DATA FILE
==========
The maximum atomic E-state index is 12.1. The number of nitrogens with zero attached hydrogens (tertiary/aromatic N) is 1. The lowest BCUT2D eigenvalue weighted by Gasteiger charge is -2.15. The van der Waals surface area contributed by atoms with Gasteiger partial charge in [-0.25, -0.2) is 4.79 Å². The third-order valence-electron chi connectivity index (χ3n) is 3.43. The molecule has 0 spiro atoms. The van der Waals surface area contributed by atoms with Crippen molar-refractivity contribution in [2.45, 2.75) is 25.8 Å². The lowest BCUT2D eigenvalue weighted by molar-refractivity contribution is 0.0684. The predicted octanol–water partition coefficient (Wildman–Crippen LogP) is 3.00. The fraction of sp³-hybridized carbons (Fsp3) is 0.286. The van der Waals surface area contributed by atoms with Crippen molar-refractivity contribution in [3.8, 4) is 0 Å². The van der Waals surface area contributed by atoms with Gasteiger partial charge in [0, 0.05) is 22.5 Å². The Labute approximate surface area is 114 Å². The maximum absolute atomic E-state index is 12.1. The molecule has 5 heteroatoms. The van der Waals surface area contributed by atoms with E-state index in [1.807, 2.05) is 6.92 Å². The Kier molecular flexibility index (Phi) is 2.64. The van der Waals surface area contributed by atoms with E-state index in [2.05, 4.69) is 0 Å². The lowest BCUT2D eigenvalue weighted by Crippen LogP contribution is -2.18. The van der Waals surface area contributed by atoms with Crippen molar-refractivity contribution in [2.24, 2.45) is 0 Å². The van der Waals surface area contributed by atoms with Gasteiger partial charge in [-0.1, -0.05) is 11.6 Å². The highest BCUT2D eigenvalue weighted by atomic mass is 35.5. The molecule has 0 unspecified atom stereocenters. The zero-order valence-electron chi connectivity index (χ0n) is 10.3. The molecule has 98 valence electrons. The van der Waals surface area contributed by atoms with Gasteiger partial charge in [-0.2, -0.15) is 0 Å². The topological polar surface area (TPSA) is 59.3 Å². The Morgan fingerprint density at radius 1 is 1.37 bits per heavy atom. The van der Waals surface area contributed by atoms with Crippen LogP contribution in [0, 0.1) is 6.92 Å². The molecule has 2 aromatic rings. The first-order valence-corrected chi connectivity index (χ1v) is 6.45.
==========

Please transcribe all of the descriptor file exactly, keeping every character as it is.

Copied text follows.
The maximum atomic E-state index is 12.1. The number of nitrogens with zero attached hydrogens (tertiary/aromatic N) is 1. The lowest BCUT2D eigenvalue weighted by Gasteiger charge is -2.15. The van der Waals surface area contributed by atoms with Gasteiger partial charge in [-0.25, -0.2) is 4.79 Å². The third-order valence-electron chi connectivity index (χ3n) is 3.43. The molecule has 0 spiro atoms. The van der Waals surface area contributed by atoms with Crippen molar-refractivity contribution in [2.45, 2.75) is 25.8 Å². The lowest BCUT2D eigenvalue weighted by molar-refractivity contribution is 0.0684. The predicted octanol–water partition coefficient (Wildman–Crippen LogP) is 3.00. The fraction of sp³-hybridized carbons (Fsp3) is 0.286. The van der Waals surface area contributed by atoms with Crippen molar-refractivity contribution in [3.8, 4) is 0 Å². The van der Waals surface area contributed by atoms with Gasteiger partial charge in [0, 0.05) is 22.5 Å². The Labute approximate surface area is 114 Å². The maximum absolute atomic E-state index is 12.1. The molecule has 5 heteroatoms. The van der Waals surface area contributed by atoms with E-state index in [1.807, 2.05) is 6.92 Å². The Kier molecular flexibility index (Phi) is 2.64. The van der Waals surface area contributed by atoms with E-state index in [2.05, 4.69) is 0 Å². The lowest BCUT2D eigenvalue weighted by Crippen LogP contribution is -2.18. The van der Waals surface area contributed by atoms with Crippen molar-refractivity contribution in [2.24, 2.45) is 0 Å². The van der Waals surface area contributed by atoms with Gasteiger partial charge in [-0.1, -0.05) is 11.6 Å². The highest BCUT2D eigenvalue weighted by atomic mass is 35.5. The molecule has 0 unspecified atom stereocenters. The zero-order valence-electron chi connectivity index (χ0n) is 10.3. The molecule has 98 valence electrons. The van der Waals surface area contributed by atoms with Gasteiger partial charge in [-0.2, -0.15) is 0 Å². The topological polar surface area (TPSA) is 59.3 Å². The Morgan fingerprint density at radius 1 is 1.37 bits per heavy atom. The van der Waals surface area contributed by atoms with Crippen LogP contribution in [0, 0.1) is 6.92 Å². The molecule has 2 aromatic rings. The first-order valence-corrected chi connectivity index (χ1v) is 6.45.